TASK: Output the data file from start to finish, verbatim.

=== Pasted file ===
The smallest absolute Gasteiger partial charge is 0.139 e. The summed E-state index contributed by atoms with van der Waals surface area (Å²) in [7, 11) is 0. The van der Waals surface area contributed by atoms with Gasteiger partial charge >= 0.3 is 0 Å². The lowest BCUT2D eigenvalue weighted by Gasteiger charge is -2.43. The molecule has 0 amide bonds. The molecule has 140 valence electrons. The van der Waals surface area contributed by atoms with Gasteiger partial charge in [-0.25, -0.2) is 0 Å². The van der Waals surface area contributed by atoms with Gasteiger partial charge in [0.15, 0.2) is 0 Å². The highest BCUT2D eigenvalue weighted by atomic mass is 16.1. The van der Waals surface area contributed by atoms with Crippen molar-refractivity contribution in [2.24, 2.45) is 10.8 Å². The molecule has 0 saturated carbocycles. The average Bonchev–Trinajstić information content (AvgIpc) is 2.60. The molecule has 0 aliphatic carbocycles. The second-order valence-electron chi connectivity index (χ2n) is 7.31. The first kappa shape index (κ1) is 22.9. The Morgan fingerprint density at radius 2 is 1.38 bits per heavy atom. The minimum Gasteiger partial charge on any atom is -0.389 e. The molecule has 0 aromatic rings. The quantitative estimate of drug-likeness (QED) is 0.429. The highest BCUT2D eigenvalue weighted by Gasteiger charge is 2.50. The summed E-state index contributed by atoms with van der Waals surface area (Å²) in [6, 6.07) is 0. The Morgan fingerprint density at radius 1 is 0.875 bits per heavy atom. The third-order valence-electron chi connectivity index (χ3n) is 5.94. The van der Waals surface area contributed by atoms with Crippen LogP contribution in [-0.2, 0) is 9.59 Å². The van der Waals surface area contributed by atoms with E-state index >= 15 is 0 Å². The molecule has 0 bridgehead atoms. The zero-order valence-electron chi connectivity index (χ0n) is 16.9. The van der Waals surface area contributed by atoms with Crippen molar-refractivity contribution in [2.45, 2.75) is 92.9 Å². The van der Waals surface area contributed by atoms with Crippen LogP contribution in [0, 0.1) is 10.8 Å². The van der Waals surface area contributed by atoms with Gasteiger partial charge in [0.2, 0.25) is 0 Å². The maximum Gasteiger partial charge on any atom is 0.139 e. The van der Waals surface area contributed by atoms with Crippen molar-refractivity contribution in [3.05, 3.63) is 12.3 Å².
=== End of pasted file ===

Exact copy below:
The smallest absolute Gasteiger partial charge is 0.139 e. The summed E-state index contributed by atoms with van der Waals surface area (Å²) in [7, 11) is 0. The van der Waals surface area contributed by atoms with Gasteiger partial charge >= 0.3 is 0 Å². The lowest BCUT2D eigenvalue weighted by Gasteiger charge is -2.43. The molecule has 0 amide bonds. The molecule has 140 valence electrons. The van der Waals surface area contributed by atoms with Gasteiger partial charge in [-0.25, -0.2) is 0 Å². The van der Waals surface area contributed by atoms with Gasteiger partial charge in [0.15, 0.2) is 0 Å². The highest BCUT2D eigenvalue weighted by atomic mass is 16.1. The van der Waals surface area contributed by atoms with Crippen molar-refractivity contribution in [2.24, 2.45) is 10.8 Å². The molecule has 0 saturated carbocycles. The average Bonchev–Trinajstić information content (AvgIpc) is 2.60. The molecule has 0 aliphatic carbocycles. The second-order valence-electron chi connectivity index (χ2n) is 7.31. The first kappa shape index (κ1) is 22.9. The Morgan fingerprint density at radius 2 is 1.38 bits per heavy atom. The minimum Gasteiger partial charge on any atom is -0.389 e. The molecule has 0 aromatic rings. The quantitative estimate of drug-likeness (QED) is 0.429. The highest BCUT2D eigenvalue weighted by Gasteiger charge is 2.50. The summed E-state index contributed by atoms with van der Waals surface area (Å²) in [6, 6.07) is 0. The Morgan fingerprint density at radius 1 is 0.875 bits per heavy atom. The third-order valence-electron chi connectivity index (χ3n) is 5.94. The van der Waals surface area contributed by atoms with Crippen LogP contribution in [-0.2, 0) is 9.59 Å². The van der Waals surface area contributed by atoms with E-state index >= 15 is 0 Å². The molecule has 0 bridgehead atoms. The zero-order valence-electron chi connectivity index (χ0n) is 16.9. The van der Waals surface area contributed by atoms with Crippen molar-refractivity contribution in [2.45, 2.75) is 92.9 Å². The van der Waals surface area contributed by atoms with Crippen LogP contribution in [0, 0.1) is 10.8 Å². The van der Waals surface area contributed by atoms with Gasteiger partial charge in [0.2, 0.25) is 0 Å². The maximum Gasteiger partial charge on any atom is 0.139 e. The van der Waals surface area contributed by atoms with Crippen molar-refractivity contribution in [3.05, 3.63) is 12.3 Å².